When you purchase a new six-pack of arrows, how do you determine which of the arrows you will use for hunting? While manufacturers take great care in building arrows as consistently as possible, small variations from one arrow to the next may have a large impact on whether the arrows will group with each other. If you really wish to shoot as accurately as possible in the field with your crossbow hunting arrows, you should shoot each arrow first to verify that all are flying consistently. Taking this extra step will help to ensure that all of your hunting arrows will accurately hit your aiming point. This simple process is known as “shoot-tuning” the arrows and, when followed, will yield tighter arrow groups.
Here are the steps you can take to shoot-tune your arrows:
Set-up your target exactly at 20 yards, using a rangefinder to verify the distance.
Prepare your arrows to be shot by attaching field points and by using a marker to number each of the arrows – for instance, if you bought a 3-pack of arrows, you will number the arrows “1”, “2”, and “3”.
Next, assign letters to the vanes of each of the arrows – in other words, each arrow should have an “A” vane, a “B” vane, and a “C” vane – it is best to be consistent and begin by marking the odd colored vane on the arrow as the “A” vane. Note: some crossbow arrows now come with a circle pre-printed on the vane specifically for shoot-tuning.
Shoot the arrows at your target in the order in which you numbered them to determine how closely the arrows group out of the box. Be sure for this first round of shooting you are sliding the “A” vane down in the flight rail when loading. If possible, shoot one arrow at a time and pull it before shooting the next arrow – you don’t want to damage any of your arrows by shooting them into one another.
After each shot, number the hole left in the target with the arrow number that you shot so that you can remember which arrows did not group with the others.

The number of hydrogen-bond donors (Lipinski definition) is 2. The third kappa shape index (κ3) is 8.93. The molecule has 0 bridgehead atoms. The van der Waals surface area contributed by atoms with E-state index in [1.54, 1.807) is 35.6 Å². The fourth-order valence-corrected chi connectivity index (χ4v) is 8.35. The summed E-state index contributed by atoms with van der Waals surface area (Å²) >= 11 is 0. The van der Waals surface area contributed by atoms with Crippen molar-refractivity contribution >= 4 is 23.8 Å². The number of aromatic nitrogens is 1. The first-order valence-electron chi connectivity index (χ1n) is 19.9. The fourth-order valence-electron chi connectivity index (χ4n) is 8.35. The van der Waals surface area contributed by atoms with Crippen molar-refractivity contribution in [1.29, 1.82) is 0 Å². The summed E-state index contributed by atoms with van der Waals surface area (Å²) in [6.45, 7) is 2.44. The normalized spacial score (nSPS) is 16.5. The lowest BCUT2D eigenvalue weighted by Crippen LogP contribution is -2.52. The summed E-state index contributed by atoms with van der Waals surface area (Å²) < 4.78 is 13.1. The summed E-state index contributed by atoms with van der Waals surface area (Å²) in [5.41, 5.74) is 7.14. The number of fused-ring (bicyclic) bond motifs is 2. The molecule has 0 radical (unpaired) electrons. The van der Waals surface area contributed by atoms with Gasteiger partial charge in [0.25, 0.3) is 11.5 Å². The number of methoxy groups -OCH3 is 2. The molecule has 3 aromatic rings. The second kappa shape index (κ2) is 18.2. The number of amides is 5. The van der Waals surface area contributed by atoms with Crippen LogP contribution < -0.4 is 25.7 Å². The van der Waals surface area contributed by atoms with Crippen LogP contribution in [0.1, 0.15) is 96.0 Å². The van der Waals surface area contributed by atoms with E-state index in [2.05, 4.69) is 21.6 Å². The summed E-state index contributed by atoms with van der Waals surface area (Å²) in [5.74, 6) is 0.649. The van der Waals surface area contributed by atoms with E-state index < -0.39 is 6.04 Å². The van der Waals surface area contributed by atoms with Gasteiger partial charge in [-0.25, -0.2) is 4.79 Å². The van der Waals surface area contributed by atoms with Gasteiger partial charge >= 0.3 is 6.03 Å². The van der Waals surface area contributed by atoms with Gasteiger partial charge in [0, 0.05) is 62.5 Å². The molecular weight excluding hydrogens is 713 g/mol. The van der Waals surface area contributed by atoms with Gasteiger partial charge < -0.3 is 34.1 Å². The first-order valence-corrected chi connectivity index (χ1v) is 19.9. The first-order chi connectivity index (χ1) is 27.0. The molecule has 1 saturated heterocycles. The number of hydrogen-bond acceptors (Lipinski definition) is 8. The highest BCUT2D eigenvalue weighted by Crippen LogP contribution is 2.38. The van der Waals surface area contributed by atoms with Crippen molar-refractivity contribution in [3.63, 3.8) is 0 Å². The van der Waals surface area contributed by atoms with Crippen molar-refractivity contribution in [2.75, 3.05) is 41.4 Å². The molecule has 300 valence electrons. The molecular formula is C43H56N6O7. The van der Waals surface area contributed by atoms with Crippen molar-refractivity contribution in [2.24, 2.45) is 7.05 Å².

Review the grouping after shooting all the arrows once. You will likely notice that most of the arrows hit in nearly the same spot. That means that these arrows are grouping together when you use the “A” vane in the flight rail. Collect these arrows and put a check or some other type of mark on the “A” vane so that you will know to always shoot it in the down position in the flight rail when using this arrow. Set these arrows aside.
Collect the arrows that did not shoot in the group with the others. Re-shoot these arrows, but do not load the “A” vane in the flight rail. This time, rotate the arrow and shoot the “B” vane in the down position. Shoot at the same spot on the target to determine if the arrows will now hit in the original group. If you are shooting a flat nock or OmniNock, you will not have to re-index your nock to shoot the “B” vane. If you are shooting Alpha-Nocks, capture, or moon-nocks, you will have to re-index the nocks to the “B” vane prior to shooting the second time.
Collect the arrows that now shoot in the original group and mark the “B” vanes on each so that you will know to always shoot these arrows using the “B” vane in the down position in the flight rail.
If you have any arrows left that still do not hit in the original group, shoot these arrows again, but load the arrow with the “C” vane down in the flight rail. You will likely see these arrows shoot into the original group. Mark the “C” vanes on each arrow so that you will know to load the “C” vane in the flight rail when shooting these arrows. You are now finished with the shoot-tuning process.
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